To celebrate what’s left of summer, and to assure balance in my life, I took a little bit of time off last Sunday, when I went sailing on the beautiful Nova Scotia shoreline. A couple of the photos here were taken by artist Shelagh Duffett, who has gorgeous photos on her blog  – click here to read it!

It was this exact shoreline that inspired my ‘Rock’ Series!

Let me explain what exactly I mean by ‘sailing’ – as there are many forms of that. As you may know if you have been following me for a while: I have a fondness for hand build wooden boats. Usually I prefer them kinda big – big enough to sleep and cook on. Our own little boat is the opposite – it is basically a tiny little, very heavy rowboat made of plywood, which can also take a sail.


The oars for rowing come in handy to get out of the bay on relatively still days like last Sunday. Photo by Shelag Duffett

But it gets us out there!


I love the sense of space, which sailing provides.


As dock space is expensive, we keep our “Gypsy Girl” in the woods. It’s quite the haul each time to get her out and back in. And we have to time our sails with the tide – can’t get the boat in or out unless the tide is high. But hey, what are a few compromises if you get to go out on the water!

Back on the dock, sail removed

There are several steps to making this happen each time

We have rigged up a pulley system to get the boat up the hill and into the woods

But eventually she’s all ready for the tarp – until next time!

All tidied up and tucked away in the woods

I took this photo on our way out of the bay. There is inspiration everywhere!

Seaweed is endlessly gorgeous


Thank you, Vancouver!

Thank you so much, Vancouver. Although slightly weighed down by the haze from the interior BC forest fires, the Harmony Arts Festival was once again a joyful event. I just love being in the company of such good fellow craftspeople – this community is so often like a clan, and such shows like a gathering of said clan.

Here is lovely Jan, harvesting artichokes from her garden, which she served for dinner!

In between the two show weekends, I took a quick trip to Salt Spring Island to visit with my colleague Jan Smith. Jan is a mover and shaker in the art jewellery community, and a true inspiration to me. While I was there, for example, she took part in an online live video US/Canada East/West conversation/panel discussion with ArtJeweleryForum.  Exchanging with artist such as Jan is invaluable, and I thank her and her husband Paul for hosting me so well. I had a truly wonderful time.

Jan’s wonderful studio, with some explorations laid out on the table


Some of Jan’s beautiful work in her studio

I am now back in Halifax – arrived last night, after a somewhat fraught, and far longer than necessary, journey.
I enjoyed meeting so many of people who had been eying my work for a while. Your appreciation fills my heart.  Some of you had been thinking about getting a custom Onefooter ring made for a while, and I will get busy on making the special one-of-a-kind rings with the the stones you picked at the show.  I look forward to it!

And then I will start thinking about getting ready for the equally fabulous CircleCraft Market, which will take place in downtown Vancouver’s Convention Centre, November 8 – 12.

Because I make every single piece by hand, it will take 3 months to prepare! I also have my over 30 galleries to consider, of course. So: it’ll be a busy next few months before I return to Vancouver.

November 8-12, 2017

See you November 8th!


I have quite a few Onefooters with genuine gemstones with me this year

The first weekend of Harmony Arts Festival in West Vancouver just ended, and there are now a couple of days of rest for the artisans, while other activities continue at the festival. I look forward to returning on Friday for a last few days, before heading back to Nova Scotia.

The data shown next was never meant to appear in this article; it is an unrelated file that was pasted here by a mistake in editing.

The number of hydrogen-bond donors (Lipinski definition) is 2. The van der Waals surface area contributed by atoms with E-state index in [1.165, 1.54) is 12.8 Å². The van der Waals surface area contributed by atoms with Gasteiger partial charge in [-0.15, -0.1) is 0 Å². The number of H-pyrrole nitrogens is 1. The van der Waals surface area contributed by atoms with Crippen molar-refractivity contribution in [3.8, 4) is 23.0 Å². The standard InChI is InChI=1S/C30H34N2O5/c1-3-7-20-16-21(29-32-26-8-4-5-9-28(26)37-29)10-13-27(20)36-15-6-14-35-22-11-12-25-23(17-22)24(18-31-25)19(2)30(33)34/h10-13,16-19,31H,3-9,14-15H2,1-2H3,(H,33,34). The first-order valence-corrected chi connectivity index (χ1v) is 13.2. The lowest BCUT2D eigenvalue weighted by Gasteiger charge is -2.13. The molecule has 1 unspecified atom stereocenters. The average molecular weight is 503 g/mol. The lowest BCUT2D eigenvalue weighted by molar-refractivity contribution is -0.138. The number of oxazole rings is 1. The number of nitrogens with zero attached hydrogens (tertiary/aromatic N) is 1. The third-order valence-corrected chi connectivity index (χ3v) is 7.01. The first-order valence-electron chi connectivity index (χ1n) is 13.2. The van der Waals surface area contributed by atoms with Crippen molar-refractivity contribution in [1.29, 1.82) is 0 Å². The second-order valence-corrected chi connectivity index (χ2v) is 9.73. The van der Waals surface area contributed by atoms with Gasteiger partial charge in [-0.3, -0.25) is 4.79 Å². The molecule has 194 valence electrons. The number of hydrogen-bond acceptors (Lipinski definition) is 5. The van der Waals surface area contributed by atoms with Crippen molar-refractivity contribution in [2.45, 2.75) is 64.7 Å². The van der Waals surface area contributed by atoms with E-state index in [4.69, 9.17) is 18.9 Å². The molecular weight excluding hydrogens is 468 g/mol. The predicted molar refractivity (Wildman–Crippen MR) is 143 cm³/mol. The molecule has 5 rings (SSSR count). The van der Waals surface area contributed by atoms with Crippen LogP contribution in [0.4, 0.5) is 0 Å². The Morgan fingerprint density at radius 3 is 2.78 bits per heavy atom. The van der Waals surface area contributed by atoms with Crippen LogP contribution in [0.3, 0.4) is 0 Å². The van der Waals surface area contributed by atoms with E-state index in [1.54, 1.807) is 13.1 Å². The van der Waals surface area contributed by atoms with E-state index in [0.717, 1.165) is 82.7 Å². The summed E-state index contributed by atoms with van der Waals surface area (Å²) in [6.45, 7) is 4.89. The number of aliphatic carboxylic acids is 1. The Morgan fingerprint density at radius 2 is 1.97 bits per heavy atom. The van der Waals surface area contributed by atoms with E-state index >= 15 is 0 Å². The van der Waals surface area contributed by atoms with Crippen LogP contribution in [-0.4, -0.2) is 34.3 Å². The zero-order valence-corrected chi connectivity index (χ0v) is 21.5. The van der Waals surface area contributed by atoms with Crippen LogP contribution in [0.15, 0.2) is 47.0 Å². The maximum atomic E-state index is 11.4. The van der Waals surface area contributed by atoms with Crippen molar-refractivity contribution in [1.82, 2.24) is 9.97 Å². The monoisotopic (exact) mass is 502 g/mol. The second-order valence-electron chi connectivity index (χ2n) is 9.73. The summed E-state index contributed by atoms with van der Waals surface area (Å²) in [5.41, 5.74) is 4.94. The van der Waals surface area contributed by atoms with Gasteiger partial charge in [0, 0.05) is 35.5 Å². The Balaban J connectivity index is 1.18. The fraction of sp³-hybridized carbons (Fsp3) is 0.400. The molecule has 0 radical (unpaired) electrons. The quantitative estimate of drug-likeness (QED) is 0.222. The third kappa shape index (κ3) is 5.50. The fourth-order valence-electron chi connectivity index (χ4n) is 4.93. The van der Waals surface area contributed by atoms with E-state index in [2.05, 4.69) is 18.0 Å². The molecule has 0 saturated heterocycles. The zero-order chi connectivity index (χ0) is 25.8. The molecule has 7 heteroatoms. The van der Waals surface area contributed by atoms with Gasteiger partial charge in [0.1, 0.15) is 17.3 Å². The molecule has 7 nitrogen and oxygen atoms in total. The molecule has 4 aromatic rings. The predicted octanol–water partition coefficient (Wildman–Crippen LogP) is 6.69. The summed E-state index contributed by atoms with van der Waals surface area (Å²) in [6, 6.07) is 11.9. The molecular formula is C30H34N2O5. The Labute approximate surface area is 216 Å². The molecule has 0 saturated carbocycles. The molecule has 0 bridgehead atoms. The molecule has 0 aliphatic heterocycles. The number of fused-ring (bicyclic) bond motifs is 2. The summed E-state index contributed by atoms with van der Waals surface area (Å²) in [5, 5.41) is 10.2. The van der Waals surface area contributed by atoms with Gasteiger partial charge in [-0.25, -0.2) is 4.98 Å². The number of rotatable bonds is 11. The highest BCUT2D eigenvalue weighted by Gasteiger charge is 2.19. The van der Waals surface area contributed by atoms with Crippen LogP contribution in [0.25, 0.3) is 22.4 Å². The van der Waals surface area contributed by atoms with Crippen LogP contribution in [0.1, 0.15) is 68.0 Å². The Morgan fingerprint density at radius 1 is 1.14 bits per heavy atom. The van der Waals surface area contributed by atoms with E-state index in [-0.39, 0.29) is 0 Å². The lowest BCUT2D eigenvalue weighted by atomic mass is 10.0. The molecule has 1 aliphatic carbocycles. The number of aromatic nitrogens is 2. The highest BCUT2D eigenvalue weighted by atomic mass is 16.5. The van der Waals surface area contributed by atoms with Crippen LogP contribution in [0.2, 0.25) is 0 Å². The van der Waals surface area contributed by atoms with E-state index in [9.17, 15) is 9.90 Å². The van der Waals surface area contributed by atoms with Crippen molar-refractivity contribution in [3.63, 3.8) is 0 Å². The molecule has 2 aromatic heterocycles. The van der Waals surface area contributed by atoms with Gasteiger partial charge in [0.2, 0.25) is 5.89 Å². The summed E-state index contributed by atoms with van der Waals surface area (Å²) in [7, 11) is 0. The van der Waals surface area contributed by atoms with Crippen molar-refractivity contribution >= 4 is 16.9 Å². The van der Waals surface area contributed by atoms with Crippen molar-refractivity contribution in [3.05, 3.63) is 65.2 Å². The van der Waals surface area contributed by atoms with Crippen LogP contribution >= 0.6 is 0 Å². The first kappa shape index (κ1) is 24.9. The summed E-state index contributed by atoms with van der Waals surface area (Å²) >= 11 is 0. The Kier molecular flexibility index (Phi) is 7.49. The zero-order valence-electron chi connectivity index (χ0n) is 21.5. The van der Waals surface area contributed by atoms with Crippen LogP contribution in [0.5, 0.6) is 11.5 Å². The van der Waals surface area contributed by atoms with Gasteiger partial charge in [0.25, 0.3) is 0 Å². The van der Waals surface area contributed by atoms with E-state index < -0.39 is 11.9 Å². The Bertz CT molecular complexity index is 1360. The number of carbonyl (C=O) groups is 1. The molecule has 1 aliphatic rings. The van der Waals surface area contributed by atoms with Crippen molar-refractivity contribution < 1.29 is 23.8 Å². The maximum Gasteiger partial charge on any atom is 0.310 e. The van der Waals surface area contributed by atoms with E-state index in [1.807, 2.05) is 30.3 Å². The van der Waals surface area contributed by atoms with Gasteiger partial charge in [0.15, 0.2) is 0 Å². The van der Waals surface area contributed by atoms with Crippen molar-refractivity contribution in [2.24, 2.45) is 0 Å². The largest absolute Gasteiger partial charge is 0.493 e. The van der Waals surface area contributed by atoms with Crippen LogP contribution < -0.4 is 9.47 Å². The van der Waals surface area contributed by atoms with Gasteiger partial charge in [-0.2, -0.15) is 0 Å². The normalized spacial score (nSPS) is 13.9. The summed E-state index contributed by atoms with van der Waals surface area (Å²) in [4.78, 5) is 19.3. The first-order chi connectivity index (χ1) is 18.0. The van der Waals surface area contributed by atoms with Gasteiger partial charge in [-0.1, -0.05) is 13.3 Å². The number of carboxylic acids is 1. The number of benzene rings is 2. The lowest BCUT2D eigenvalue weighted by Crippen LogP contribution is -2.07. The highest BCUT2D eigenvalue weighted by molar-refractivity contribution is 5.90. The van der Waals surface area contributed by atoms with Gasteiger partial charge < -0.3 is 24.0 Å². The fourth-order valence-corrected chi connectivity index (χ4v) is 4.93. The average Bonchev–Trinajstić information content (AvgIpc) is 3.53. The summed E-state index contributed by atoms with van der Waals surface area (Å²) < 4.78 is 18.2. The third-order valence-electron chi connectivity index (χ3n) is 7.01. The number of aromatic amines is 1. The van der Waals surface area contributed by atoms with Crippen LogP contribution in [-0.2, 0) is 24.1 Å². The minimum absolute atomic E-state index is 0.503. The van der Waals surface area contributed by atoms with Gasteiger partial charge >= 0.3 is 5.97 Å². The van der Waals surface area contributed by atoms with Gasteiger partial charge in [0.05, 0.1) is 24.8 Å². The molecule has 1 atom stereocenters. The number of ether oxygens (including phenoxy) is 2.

I always enjoy the great interest my work provokes here on the West Coast. It is a joy to meet the many people a beautiful, well organized event such as Harmony Arts (and CircleCraft in November!) draw. And I love being amongst peers whose work I truly appreciate.

People here at Harmony often are surprised that I come this far for a show – all across the country. The reason I do is because it is an excellent one – the competition to be able to exhibit here is fierce, and thus only the best work are shown, handcrafted under the highest standards. As a result, all the artisans exhibiting are amongst the best in their field – I love showing my work alongside such excellence. 

Tent after tent of excellent work

Speaking of high standards, though – there is one I wanted to bring up here.

As an artist rings tends to be my favourite ‘canvas’ for working in precious metals. When I bring these pieces before clients, I find it astonishing what prejudices folks have, particularly women, about their hands. Too long, too short, too fat (I advocate against this word in any case), too skinny. There is so little appreciation for one’s hands! The labour they might have gone through to make them the way they are, or our ancestral inheritances that might shape them. My own hands have aged hugely, after over a decade of working metals and hand tools, and being in dirt and water through my love of culinary arts and its accompanying perils.

Travelling for work as I am by coming to the West Coast for HAF, I sometimes fall out of my routines. One of these is that, at home, I have a daily dose of anti-inflammatory turmeric paste. I have really noticed a difference: rings that normally fit me, no longer go over my knuckles, now that I am not taking the paste. So if you have trouble with knuckles, and even if you don’t – consider trying this ancient remedy. I mix two thirds water with one third organic turmeric powder, and bring it to a boil with some black pepper (tells the liver not to discard the turmeric), and a good bit of coconut oil (as the delivery method to the cells). Boil while stirring, to make a paste.  Then store this paste in your fridge, taking a daily tablespoon of it (careful, as it acts as a blood thinner). You can add it to your oatmeal, or make ‘golden milk’ with a milk-type beverage of your choice and a touch go honey. Sometimes I add tea masala (‘chai spice’) to mine, or simply a dash of cardamom.

Thought I’d share this (my links are only examples; experiment!).

Mainly I want to send a message today for people to please appreciate their hands. Love them for all they are. Particularly if they are not currently causing you pain, and if they function well. Be grateful.

See you again Friday, Vancouver!

Come see me this weekend before I head back to Nova Scotia